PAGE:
Grab the RAID! Check out US military’s creepy swarm of deadly flying drones.
First we had giant rail guns, then killer robots, and now creepy deadly swarms of automated drones – all for the purpose of protecting the United States and giving little kids nightmares.
What is a Perdix drone?
The Perdix drone, or more accurately, micro-drone, was designed by the geniuses at MIT in 2013. Each drone has a wingspan of only 12 inches with tiny 2 ½ inch propellers. They are fast, nimble, and can fly for about 30 minutes on a single charge.
What they do
Perdix drones fly in swarms – large groups of tiny drones flying close together. The drones communicate with other drones in the swarm. This lets them act like a collective organism, similar to a swarm of bees or flock of birds. The drones can adapt their flying formation to avoid collisions, get instructions on their mission, and even notify others when they’ve been damaged (injured).
Each swarm is given instructions, or a directive, which they act on together to figure out how to accomplish (sort of like classes of students acting together to drive the teacher crazy). Missions include surveillance, reconnaissance, and we’re assuming, targeted attacks.
How they work
The drones are either fired into the air from cannons or released from an airplane’s flare dispenser. Once airborne, the drone’s wings open up and it begins its autonomous flight. The sound of the drone swarm can be described in a single word – terrifying.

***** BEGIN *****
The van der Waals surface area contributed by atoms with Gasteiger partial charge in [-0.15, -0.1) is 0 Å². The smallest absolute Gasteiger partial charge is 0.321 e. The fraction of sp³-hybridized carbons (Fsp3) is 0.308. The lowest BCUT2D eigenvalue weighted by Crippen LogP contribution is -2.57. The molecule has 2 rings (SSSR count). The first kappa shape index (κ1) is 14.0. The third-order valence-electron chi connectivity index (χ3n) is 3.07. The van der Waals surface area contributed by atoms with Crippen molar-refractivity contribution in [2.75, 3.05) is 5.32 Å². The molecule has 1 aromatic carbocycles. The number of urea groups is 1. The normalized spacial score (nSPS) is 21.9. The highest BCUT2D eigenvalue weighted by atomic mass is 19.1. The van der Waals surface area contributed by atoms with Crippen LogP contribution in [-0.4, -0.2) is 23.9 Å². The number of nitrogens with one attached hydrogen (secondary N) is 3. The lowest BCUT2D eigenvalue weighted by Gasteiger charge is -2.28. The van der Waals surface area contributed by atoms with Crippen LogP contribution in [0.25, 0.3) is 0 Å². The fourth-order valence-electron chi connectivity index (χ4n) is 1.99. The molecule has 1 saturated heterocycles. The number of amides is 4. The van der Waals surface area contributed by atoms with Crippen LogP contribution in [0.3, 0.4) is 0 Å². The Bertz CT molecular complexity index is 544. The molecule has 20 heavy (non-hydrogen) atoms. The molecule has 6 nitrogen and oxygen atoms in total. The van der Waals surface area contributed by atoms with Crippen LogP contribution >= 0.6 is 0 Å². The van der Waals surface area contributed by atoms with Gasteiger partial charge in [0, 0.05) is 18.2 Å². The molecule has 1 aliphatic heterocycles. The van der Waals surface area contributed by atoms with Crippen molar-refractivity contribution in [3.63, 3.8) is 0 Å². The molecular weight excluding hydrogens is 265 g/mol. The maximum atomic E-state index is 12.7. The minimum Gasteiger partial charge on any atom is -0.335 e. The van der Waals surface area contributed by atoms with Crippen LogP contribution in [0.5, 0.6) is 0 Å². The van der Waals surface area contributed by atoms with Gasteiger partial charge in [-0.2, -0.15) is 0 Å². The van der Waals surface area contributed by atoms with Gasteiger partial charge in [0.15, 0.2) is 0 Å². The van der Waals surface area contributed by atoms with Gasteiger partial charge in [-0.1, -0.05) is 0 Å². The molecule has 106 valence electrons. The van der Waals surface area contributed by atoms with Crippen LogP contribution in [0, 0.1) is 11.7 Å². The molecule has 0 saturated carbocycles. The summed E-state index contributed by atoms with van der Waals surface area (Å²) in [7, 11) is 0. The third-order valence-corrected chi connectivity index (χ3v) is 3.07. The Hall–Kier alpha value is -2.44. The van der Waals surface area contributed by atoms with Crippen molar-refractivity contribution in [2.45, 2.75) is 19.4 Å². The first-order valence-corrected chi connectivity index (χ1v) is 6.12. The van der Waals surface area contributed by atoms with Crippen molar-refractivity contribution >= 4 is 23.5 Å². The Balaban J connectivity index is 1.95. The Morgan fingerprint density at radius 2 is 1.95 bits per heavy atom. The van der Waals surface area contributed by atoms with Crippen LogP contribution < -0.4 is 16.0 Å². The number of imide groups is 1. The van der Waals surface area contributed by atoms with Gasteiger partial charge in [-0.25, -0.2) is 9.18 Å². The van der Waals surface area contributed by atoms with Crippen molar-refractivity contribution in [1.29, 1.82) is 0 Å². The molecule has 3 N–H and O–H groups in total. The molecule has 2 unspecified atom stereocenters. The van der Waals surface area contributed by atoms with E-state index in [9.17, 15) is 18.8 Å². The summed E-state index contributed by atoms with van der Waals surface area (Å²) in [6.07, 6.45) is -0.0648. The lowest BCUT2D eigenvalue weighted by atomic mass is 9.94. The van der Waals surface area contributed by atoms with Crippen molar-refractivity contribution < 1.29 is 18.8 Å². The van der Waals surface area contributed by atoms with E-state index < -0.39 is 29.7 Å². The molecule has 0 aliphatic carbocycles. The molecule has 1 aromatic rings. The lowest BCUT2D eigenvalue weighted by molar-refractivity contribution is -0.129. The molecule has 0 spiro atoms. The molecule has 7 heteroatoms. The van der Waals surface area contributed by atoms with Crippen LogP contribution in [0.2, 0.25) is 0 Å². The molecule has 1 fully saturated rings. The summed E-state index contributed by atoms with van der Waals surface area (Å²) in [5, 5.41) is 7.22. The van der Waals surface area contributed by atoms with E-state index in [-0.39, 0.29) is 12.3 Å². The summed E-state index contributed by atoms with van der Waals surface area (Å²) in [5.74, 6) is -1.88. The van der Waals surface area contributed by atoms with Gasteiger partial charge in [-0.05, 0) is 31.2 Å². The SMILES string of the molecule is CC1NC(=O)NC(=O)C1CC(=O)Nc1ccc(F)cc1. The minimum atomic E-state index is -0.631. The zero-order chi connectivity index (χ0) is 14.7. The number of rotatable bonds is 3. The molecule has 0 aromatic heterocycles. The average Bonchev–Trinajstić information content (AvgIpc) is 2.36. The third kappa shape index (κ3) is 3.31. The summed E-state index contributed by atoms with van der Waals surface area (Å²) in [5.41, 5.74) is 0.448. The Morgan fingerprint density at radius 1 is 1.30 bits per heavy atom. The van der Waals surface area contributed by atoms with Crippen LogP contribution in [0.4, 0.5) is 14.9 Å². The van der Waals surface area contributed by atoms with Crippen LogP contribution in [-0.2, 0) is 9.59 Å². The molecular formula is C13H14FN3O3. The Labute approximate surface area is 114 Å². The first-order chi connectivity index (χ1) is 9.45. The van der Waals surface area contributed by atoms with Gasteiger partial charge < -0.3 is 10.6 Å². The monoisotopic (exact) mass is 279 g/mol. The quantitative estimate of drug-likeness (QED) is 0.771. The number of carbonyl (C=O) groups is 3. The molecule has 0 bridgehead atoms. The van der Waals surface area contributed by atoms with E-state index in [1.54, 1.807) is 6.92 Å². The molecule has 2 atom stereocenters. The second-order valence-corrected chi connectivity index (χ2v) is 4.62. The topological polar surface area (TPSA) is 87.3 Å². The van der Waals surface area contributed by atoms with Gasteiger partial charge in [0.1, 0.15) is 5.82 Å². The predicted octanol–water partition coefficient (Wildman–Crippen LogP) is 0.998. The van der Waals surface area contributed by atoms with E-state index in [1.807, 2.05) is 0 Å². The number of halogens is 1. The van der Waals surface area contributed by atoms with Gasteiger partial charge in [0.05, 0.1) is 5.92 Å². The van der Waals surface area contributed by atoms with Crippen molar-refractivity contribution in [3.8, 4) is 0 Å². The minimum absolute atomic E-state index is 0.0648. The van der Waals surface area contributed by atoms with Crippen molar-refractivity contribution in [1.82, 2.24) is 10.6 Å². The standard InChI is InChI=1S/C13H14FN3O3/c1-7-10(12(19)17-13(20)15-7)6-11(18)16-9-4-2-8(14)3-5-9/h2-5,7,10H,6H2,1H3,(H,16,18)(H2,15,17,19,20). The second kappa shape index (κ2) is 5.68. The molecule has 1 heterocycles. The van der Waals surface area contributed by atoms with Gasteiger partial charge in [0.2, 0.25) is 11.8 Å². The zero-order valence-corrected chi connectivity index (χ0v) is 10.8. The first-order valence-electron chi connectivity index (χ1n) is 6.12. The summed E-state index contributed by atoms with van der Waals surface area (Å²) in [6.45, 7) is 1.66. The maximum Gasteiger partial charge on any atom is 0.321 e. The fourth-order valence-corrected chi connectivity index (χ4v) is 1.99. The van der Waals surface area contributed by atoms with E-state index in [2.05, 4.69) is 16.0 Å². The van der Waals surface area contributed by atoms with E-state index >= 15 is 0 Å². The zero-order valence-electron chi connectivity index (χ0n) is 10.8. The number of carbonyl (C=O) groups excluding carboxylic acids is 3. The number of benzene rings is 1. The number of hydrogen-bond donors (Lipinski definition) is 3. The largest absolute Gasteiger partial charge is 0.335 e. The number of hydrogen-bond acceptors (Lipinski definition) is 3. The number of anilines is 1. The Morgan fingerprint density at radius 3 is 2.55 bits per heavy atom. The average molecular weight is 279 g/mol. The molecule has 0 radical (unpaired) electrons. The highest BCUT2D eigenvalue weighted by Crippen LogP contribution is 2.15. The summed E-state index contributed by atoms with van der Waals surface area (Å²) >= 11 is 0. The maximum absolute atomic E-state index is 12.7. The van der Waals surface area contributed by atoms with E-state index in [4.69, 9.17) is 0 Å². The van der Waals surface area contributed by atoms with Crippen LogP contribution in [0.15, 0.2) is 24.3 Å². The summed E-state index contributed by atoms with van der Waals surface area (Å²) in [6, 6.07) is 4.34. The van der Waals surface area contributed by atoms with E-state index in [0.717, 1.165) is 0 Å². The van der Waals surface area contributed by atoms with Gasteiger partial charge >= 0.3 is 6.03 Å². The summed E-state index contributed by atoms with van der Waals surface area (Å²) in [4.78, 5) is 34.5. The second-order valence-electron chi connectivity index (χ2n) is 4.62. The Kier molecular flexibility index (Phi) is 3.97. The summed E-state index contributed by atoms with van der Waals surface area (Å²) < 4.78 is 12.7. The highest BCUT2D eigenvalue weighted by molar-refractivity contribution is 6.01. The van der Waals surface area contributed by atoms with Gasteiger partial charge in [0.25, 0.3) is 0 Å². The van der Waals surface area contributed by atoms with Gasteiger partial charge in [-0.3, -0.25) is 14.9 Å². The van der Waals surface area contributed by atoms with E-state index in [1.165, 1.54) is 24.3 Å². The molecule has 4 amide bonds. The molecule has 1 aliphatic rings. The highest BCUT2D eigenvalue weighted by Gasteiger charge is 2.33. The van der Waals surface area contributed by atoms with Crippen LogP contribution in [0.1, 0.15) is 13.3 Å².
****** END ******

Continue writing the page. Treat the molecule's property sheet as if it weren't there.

In the video below, you can watch a compilation of Department of Defense demonstration videos that show testing of the swarming drones above military testing grounds in China Lake, California.
Remarkable, the drones are constructed solely using smart phone components and 3D-printed parts. They can be mass-produced in huge numbers (oh, great), quickly and cheap.
The Perdix is in its sixth generation of development. Right now, the drones are so agile, they can dodge air defense systems. The Department of Defense is currently seeking companies capable of producing one-thousand “Gen 7” drones this year – drones they say will “likely include more advanced autonomy”. As if they couldn’t get any creepier…